Earth's Spheres
Everything in Earth's system can be placed into one of four major subsystems: land, water, living things, or air. These four subsystems are called “spheres.” Specifically, they are the lithosphere (land), hydrosphere (water), biosphere (living things), and atmosphere (air). Each of these four spheres can be further divided into sub-spheres. To keep things simple in this course, there will be no distinction among the sub-spheres of any of the four major spheres.

Lithosphere - Earth (Weeks 4,5,6)
The lithosphere contains all of the cold, hard solid land of the planet's crust (surface), the semi-solid land underneath the crust, and the liquid land near the center of the planet.* The surface of the lithosphere is very uneven (see image on right). There are high mountain ranges like the Rockies and Andes (shown in red), huge plains or flat areas like those in Texas, Iowa, and Brazil (shown in green), and deep valleys along the ocean floor (shown in blue).

The solid, semi-solid, and liquid land of the lithosphere form layers that are physically and chemically different. If someone were to cut through Earth to its center, these layers would be revealed like the layers of an onion (see right image above). The outermost layer of the lithosphere consists of loose soil rich in nutrients, oxygen, and silicon. Beneath that layer lies a very thin, solid crust of oxygen and silicon. Next is a thick, semi-solid mantle of oxygen, silicon, iron, and magnesium. Below that is a liquid outer core of nickel and iron. At the center of Earth is a solid inner core of nickel and iron. 

* Note: The word "lithosphere" can take on different meanings depending on the speaker and the audience. For example, many geologists--scientists who study the geologic formations of Earth--reserve the word "lithosphere" to mean only the cold, hard surface of Earth, not the entire inside of the planet. For the purpose of this course, however, there will be no distinction among the various layers of land. The word "lithosphere" will be used in reference to all land in Earth's system.

Biosphere - Living Things (Weeks 7,8,9)
The biosphere contains all the planet's living things. This sphere includes all of the microorganisms, plants, and animals of Earth.***

Within the biosphere, living things form ecological communities based on the physical surroundings of an area. These communities are referred to as biomes. Deserts, grasslands, and tropical rainforests are three of the many types of biomes that exist within the biosphere.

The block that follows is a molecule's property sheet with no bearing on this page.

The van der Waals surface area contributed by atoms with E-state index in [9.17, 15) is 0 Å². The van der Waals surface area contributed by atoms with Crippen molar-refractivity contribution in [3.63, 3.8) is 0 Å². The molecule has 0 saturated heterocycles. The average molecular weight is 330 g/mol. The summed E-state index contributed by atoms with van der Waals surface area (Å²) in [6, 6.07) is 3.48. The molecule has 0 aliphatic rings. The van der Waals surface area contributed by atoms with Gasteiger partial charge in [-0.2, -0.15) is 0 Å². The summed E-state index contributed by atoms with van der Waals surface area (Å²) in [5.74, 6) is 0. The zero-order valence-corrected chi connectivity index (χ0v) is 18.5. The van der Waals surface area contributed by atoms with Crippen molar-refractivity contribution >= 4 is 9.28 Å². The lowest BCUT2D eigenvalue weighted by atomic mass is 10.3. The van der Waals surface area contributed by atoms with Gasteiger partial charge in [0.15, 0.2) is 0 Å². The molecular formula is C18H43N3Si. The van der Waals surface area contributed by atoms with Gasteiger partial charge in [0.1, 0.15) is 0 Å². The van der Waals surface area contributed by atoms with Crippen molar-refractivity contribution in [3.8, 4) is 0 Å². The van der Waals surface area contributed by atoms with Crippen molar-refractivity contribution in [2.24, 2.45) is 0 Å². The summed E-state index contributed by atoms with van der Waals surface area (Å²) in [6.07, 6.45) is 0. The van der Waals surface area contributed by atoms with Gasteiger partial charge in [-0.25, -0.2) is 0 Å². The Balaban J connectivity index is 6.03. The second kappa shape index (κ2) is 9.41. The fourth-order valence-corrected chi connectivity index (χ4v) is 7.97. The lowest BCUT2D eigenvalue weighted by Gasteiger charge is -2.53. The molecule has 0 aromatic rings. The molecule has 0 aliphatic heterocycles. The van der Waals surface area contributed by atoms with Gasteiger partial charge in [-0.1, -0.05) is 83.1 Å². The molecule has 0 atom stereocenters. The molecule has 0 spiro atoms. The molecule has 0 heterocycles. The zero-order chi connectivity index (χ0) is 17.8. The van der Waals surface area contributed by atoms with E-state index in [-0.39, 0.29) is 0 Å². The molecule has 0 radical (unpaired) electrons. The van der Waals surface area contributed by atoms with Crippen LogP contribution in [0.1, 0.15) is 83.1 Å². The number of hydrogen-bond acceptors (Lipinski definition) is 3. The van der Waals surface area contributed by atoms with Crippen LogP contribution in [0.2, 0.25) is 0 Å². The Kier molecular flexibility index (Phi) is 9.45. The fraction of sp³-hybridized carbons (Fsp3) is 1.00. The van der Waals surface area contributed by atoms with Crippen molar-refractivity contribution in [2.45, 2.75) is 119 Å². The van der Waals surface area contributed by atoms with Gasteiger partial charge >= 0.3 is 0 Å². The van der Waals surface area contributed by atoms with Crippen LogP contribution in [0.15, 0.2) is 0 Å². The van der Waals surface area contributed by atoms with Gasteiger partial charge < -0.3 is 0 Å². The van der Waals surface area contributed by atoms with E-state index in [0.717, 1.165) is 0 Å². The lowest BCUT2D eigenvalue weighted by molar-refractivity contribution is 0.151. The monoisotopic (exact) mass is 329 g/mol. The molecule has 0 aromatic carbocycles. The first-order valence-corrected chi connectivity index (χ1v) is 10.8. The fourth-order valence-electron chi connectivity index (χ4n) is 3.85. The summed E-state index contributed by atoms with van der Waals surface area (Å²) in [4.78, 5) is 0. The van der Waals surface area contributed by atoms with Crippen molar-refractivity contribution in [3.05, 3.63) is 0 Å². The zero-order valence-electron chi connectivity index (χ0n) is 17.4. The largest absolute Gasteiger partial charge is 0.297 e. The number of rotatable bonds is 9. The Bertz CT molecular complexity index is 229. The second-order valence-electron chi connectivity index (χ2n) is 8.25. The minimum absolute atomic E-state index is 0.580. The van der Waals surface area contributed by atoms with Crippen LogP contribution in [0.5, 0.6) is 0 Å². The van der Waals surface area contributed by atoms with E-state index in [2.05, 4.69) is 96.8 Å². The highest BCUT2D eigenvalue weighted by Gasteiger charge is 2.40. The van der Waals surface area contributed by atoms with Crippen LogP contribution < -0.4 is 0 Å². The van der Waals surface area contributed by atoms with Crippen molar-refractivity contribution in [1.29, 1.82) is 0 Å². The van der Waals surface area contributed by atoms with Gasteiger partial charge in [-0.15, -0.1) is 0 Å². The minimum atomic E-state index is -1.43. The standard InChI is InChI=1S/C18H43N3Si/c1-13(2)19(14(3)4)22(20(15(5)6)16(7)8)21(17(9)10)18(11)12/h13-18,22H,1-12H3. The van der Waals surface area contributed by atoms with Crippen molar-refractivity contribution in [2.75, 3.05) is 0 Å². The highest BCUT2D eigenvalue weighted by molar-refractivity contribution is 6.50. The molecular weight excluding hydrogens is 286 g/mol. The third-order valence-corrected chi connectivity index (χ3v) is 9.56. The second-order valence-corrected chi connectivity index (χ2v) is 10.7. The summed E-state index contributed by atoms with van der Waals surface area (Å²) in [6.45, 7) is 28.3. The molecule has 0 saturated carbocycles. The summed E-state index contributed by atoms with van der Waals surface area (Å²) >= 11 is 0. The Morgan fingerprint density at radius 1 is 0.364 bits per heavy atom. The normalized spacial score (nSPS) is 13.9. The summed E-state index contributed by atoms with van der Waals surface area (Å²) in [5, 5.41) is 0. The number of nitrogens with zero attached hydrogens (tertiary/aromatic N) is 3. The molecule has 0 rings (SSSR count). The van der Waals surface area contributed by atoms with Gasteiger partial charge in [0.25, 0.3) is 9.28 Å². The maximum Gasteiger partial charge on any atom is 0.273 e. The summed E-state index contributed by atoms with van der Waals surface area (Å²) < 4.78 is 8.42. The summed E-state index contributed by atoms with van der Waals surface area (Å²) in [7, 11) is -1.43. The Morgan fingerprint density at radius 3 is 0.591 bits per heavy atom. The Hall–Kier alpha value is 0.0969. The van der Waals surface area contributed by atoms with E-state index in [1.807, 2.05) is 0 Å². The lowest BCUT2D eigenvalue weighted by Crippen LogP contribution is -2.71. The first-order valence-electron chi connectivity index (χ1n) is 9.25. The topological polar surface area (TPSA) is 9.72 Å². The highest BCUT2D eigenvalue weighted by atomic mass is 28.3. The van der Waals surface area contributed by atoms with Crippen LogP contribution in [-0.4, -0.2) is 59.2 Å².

It is impossible to detect from space each individual organism within the biosphere. However, biomes can be seen from space. For example, the image above distinguishes between lands covered with plants (shown in shades of green) and those that are not (shown in brown).

***Note: Some scientists place humans in their own sphere called the "anthrosphere". For the purpose of this course, however, humans will be included as part of the biosphere. The word "biosphere" will be used in reference to all living things in Earth's system.

Hydrosphere - Water(Weeks 10,11,12)
The hydrosphere contains all the solid, liquid, and gaseous water of the planet.** It ranges from 10 to 20 kilometers in thickness. The hydrosphere extends from Earth's surface downward several kilometers into the lithosphere and upward about 12 kilometers into the atmosphere.

A small portion of the water in the hydrosphere is fresh (non-salty). This water flows as precipitation from the atmosphere down to Earth's surface, as rivers and streams along Earth's surface, and as groundwater beneath Earth's surface. Most of Earth's fresh water, however, is frozen.

Ninety-seven percent of Earth's water is salty. The salty water collects in deep valleys along Earth's surface. These large collections of salty water are referred to as oceans. The image above depicts the different temperatures one would find on oceans' surfaces. Water near the poles is very cold (shown in dark purple), while water near the equator is very warm (shown in light blue). The differences in temperature cause water to change physical states. Extremely low temperatures like those found at the poles cause water to freeze into a solid such as a polar icecap, a glacier, or an iceberg. Extremely high temperatures like those found at the equator cause water to evaporate into a gas.

** Note: Some scientists place frozen water--glaciers, icecaps, and icebergs--in its own sphere called the "cryosphere." For the purpose of this course, however, frozen water will be included as part of the hydrosphere. The word "hydrosphere" will be used in reference to all water in Earth's system.

Atmosphere - Air (Weeks 13,14,15)
The atmosphere contains all the air in Earth's system.**** It extends from less than 1 m below the planet's surface to more than 10,000 km above the planet's surface. The upper portion of the atmosphere protects the organisms of the biosphere from the sun's ultraviolet radiation. It also traps heat. When air temperature in the lower portion of this sphere changes, weather occurs. As air in the lower atmosphere is heated or cooled, it moves around the planet. The result can be as simple as a breeze or as complex as a tornado.

****Note: The atmosphere is made up of many layers that differ in chemical composition and temperature. For the purpose of this course, however, we will not differentiate among the layers of the atmosphere. The word "atmosphere" will be used in reference to all of the layers.

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